VFX Producer of Nezlamna (ENG: Battle for Sevastopol) Igor Klimovsky: “If You Don’t Stop Our People, They’ll Make Corrections and Improvements Ad Infinitum”

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• 15.01.2016

Visual effects in Battle for Sevastopol are a separate and important topic for discussion. The legendary speech by Lyudmila Pavlichenko in Chicago, the impressive air fights, the huge battle scenes – all this would not have happened without the experts from POSTMODERN, a Ukrainian company. Igor Klimovsky, VFX producer of the film, told me about their meticulous work on a truly Hollywood scale. 


Igor gets down to business immediately: “The film has 58 scenes, and 29 of them were post-processed in our studio. That is, they have between 5 and 100 per cent of computer graphics. Normally the work on visual effects should already start during the early pre-production. As soon as the script draft is completed, previses can be made (these are the schematic animated drafts of complicated scenes) so that director, producer and the film crew in general understood which lenses and cameras to take, what kind of rails and crane to use… What architecture should be there physically and what will be then created in CG.   

The first previses started two years ago. But then we had only three or four of our people working on them, and starting from November 2014 the whole team was working and giving it 110 per cent; that is almost thirty people. Plus we outsourced some work to two Russian studios, FilmDirectionFX in Moscow and Algous in Saint Petersburg, and one Ukrainian studio, Coffeepost in Kyiv. That is, at the very peak of the load we had thirty people from our studio and about thirty-five outsourced employees working on the film.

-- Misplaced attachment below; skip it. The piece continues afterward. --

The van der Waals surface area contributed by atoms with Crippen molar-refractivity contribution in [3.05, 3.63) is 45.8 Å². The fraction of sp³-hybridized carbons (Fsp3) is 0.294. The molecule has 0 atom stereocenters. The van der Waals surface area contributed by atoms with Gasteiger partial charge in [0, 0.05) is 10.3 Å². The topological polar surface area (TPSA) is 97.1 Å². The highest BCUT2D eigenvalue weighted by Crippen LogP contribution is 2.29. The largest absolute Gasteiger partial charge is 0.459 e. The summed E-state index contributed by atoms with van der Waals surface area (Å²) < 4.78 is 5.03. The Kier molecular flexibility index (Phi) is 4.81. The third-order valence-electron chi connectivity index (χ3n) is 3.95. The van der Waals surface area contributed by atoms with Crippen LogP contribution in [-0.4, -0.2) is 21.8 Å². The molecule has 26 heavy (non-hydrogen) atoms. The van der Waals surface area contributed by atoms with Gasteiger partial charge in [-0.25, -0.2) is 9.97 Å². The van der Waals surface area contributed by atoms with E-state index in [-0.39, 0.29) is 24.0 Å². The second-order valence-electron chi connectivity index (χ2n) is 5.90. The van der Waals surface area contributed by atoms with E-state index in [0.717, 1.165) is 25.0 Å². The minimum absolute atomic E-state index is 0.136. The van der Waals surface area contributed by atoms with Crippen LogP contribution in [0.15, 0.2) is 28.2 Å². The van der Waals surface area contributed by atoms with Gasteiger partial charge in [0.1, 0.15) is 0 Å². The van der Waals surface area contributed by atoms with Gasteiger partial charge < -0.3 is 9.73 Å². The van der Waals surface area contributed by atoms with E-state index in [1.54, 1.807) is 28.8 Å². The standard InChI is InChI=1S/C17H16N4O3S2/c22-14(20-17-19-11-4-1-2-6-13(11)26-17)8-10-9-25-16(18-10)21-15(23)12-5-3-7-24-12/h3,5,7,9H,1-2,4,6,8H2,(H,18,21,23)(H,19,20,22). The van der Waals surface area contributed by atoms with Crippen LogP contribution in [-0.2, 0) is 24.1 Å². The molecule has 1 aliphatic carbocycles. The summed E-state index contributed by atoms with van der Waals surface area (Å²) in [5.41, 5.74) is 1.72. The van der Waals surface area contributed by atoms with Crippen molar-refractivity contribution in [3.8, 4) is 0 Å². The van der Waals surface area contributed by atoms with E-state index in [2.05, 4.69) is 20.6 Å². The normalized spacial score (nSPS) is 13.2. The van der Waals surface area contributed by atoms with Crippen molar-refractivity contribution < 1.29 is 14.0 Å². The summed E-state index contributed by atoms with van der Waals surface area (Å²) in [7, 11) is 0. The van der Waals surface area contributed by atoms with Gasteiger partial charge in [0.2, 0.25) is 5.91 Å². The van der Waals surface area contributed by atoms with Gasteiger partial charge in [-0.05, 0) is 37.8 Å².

- Please tell us about your work process in more detail.

- During the filming period, VFX supervisor and often VFX producer arrive at the set. The supervisor comes with a finished solution: that is, the hows and whats are not decided on the spot, everything must be planned beforehand and work out seamlessly at the set, even though problems might happen. Then the most important stage happens in the studio. If we work with Chroma key shots, composers get down to work. First they do the tracking of the camera, i.e. they animate the movements of virtual camera for them to fully correspond to the movements of the physical camera. It is done for the substituted background not to shift anywhere. They cut out the green background (this is called keying). As a rule, background artists have prepared the matpaint by that point, and it is inserted in the image. We often use a 3D background, and I’ll tell about it separately. Then the composers insert the finished background in the shot, match the colors, lights and the air perspective. Retouching is also done if necessary.